Bruce Timm Didn't Expect To Have So Much Creative Control Over Batman: The Animated Series

"Batman: The Animated Series" is not only one of the greatest cartoons of all time, but is also considered by many to be the definitive version of the Dark Knight. Batman lost his voice recently, with the heartbreaking death of Kevin Conroy, who has become synonymous with the Caped Crusader since first voicing him for the show in 1992, which led to countless other appearances. He has been immortalized by his unparalleled performance and will always be Batman to multiple generations.

"Batman: The Animated Series" was created by Bruce Timm and Eric Radomski, neither of whom had experience running a show prior to landing the job. Both had worked on "Tiny Toons," but they didn't really know one another before becoming the dynamic duo behind the beloved Batman show. Based on Timm's talent for character design and Radomski's excellent backgrounds, the pair were asked by Warner Bros. Animation to come up with a two-minute Batman presentation. That presentation changed everything for the two creatives.

'It didn't even occur to me'

Although the series had been approved before Timm and Radomski had even finished their presentation, the test reel still made the rounds, impressing TV and comics professionals alike. That test reel would not only go on to pretty much become the intro sequence to "Batman: The Animated Series," but also made Timm and Radomski the most obvious choice to run the show. According to Back Issue #99 (via 13th Dimension), Timm was still shocked, having thought that he would, at most, become art director for the new series. Timm said:

"That was about as far as my ambition went. It didn't even occur to me that I could possibly be offered the chance to actually be the showrunner. That was just ... y'know, mega-gravy. It was an amazing opportunity and I was wise enough to not just get totally freaked out and say, 'Oh, no! I can't handle it!' I would be crazy to turn down an opportunity like that. But at the same time, yeah, it was definitely a whole lot of responsibility dumped on us out of nowhere. Yeah, it was daunting. Absolutely."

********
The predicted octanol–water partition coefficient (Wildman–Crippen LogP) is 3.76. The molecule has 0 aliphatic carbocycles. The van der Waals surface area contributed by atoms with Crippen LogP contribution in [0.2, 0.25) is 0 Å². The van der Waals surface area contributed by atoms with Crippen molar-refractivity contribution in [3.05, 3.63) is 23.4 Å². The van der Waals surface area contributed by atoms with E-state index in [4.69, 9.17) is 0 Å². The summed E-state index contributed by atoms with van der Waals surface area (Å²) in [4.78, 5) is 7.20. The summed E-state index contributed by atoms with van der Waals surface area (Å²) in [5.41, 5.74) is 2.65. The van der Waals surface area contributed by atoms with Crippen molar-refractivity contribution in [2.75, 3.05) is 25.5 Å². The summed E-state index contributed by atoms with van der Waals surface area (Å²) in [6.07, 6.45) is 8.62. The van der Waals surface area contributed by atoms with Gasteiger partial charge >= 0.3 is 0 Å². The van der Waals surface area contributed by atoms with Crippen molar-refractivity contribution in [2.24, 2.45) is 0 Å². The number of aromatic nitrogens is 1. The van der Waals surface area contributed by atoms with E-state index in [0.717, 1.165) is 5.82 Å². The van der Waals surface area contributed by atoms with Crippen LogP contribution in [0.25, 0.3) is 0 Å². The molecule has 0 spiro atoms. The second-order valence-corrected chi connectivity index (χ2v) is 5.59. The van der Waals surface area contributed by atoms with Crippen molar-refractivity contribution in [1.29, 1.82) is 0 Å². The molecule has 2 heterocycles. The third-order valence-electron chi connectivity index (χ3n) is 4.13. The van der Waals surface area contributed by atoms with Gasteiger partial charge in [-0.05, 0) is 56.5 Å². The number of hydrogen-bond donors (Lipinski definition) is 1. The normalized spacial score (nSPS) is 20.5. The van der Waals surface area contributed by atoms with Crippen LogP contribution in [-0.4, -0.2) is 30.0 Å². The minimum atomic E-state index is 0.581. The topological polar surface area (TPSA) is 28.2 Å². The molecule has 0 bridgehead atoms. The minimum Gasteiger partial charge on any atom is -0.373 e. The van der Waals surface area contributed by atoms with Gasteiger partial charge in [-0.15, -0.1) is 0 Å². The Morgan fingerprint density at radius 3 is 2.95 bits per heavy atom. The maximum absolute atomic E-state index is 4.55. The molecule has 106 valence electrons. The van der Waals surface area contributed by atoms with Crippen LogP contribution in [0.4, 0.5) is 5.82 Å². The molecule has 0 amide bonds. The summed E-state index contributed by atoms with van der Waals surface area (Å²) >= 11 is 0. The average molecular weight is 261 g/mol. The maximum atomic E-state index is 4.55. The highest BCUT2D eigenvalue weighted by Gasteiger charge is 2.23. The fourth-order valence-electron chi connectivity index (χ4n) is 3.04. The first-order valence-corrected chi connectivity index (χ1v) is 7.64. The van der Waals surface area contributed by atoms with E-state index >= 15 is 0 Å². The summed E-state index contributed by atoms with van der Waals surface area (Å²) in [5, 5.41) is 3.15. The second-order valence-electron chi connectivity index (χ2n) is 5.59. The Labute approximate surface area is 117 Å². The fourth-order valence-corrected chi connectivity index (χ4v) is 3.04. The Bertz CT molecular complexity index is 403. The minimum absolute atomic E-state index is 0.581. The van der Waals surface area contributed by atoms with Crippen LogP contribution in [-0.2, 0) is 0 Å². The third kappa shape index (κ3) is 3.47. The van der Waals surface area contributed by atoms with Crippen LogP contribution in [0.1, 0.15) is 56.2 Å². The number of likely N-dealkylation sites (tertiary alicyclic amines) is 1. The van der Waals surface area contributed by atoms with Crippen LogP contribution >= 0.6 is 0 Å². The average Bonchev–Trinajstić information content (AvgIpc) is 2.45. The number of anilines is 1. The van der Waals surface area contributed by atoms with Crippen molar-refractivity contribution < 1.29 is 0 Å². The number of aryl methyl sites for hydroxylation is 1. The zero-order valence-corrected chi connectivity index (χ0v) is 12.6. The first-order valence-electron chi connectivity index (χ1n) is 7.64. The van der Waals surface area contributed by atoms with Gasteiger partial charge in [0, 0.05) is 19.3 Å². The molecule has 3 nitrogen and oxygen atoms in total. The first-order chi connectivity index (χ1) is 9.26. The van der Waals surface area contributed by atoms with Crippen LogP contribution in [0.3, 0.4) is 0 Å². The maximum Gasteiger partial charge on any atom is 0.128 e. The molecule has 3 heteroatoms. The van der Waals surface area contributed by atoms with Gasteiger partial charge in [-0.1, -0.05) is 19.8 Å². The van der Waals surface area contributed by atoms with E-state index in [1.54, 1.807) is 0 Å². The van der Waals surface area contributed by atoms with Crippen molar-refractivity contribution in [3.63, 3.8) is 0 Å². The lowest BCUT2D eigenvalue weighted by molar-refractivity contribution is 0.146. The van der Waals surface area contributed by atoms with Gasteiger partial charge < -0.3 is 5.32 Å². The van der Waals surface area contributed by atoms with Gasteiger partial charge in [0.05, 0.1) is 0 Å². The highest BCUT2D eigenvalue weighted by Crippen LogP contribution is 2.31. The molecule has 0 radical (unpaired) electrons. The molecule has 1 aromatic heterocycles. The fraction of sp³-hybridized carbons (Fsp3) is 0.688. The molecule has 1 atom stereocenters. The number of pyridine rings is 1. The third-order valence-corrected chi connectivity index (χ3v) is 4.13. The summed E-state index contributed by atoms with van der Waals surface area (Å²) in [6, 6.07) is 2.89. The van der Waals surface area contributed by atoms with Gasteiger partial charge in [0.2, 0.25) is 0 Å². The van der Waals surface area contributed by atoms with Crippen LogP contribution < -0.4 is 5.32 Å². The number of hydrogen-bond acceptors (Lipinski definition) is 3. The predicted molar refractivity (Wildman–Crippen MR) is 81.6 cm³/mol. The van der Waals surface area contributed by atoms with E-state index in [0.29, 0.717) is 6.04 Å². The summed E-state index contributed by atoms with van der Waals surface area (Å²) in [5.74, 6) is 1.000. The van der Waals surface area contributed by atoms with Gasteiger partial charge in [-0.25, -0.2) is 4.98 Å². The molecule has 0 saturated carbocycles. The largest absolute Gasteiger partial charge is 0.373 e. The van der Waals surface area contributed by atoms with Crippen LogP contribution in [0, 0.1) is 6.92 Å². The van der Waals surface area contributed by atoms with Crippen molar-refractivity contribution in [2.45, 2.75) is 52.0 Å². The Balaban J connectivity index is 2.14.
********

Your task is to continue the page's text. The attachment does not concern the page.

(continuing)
Being handed the keys to the castle

Timm wasn't the only one surprised by president of Warner Bros. Animation, Jean MacCurdy's decision to hand the entire 65-episode first season to the relatively inexperienced pair. In Vulture's oral history of "Batman: The Animated Series," Radomski explained:

"We never imagined they would hand over the show to us and let us make it. We thought, at a minimum, we might be art directors on it, to have some influence on what it might look like. But I don't think either of us conceived that they would just hand the keys to the castle to us. But that first minute-and-a-half piece ended up being the confidence that Jean needed to hand the keys off to us and say, 'You guys know how to make this, so go off and make 65 of them.' We were both stunned. We were like, 'How the f*** are we gonna do this?'"

Timm added:

"Neither of us had ever produced a series before, so that was a big gamble on her part. There was a period in the early couple months of production where, literally, Eric and I didn't know if we were gonna show up and find the locks changed on our offices. I mean, this had never really been done before for TV. What we wanted to do was quite a bit more adult than, say, shows like 'G.I. Joe' or 'Transformers' or 'He-Man.' Those shows were deliberately designed for young kids, and nobody else. If you were 13, that was pretty much the cutoff point for a show like 'He-Man' or 'G.I. Joe.' But we wanted to do a show that would appeal to kids and also to adults, as well. Basically, we were making the show for ourselves."

Not just another Saturday morning cartoon

There are a lot of things from the '90s that haven't aged particularly well, but "Batman: The Animated Series" holds up just as well today as it did then — perhaps even better now that we've got more iterations of the Caped Crusader to compare it to. I love the Tim Burton films, Christopher Nolan's movies, and Matt Reeves' recent take on the character, but for me, no show or movie has interpreted the Dark Knight better than "Batman: The Animated Series. It took all the best elements of the comics and perfected them for a different medium. In the films, Batman is often upstaged by his more charismatic villains and while the cartoon does indeed boast some amazing Big Bads such as Mark Hamill's unforgettable portrayal of Joker, the real star of this show is undeniably Conroy's Caped Crusader. The actor not only gave us the Batman we all deserve, but a pitch perfect Bruce Wayne as well.

Timm's slick Batman design is still just plain cooler than its competitors and Radomski's method of painting backgrounds on black paper gave the show a distinct look all its own. Plus, the series' noir approach served the World's Greatest Detective incredibly well. Radomski and Timm might not have felt ready for the responsibility of running a show, but the fact that they were making the series for themselves feels integral to its success. Their love of these characters shone through in every frame and they created a series that truly does feel timeless. It's too bad HBO Max canceled plans for the show's spiritual successor, "Batman: Caped Crusader."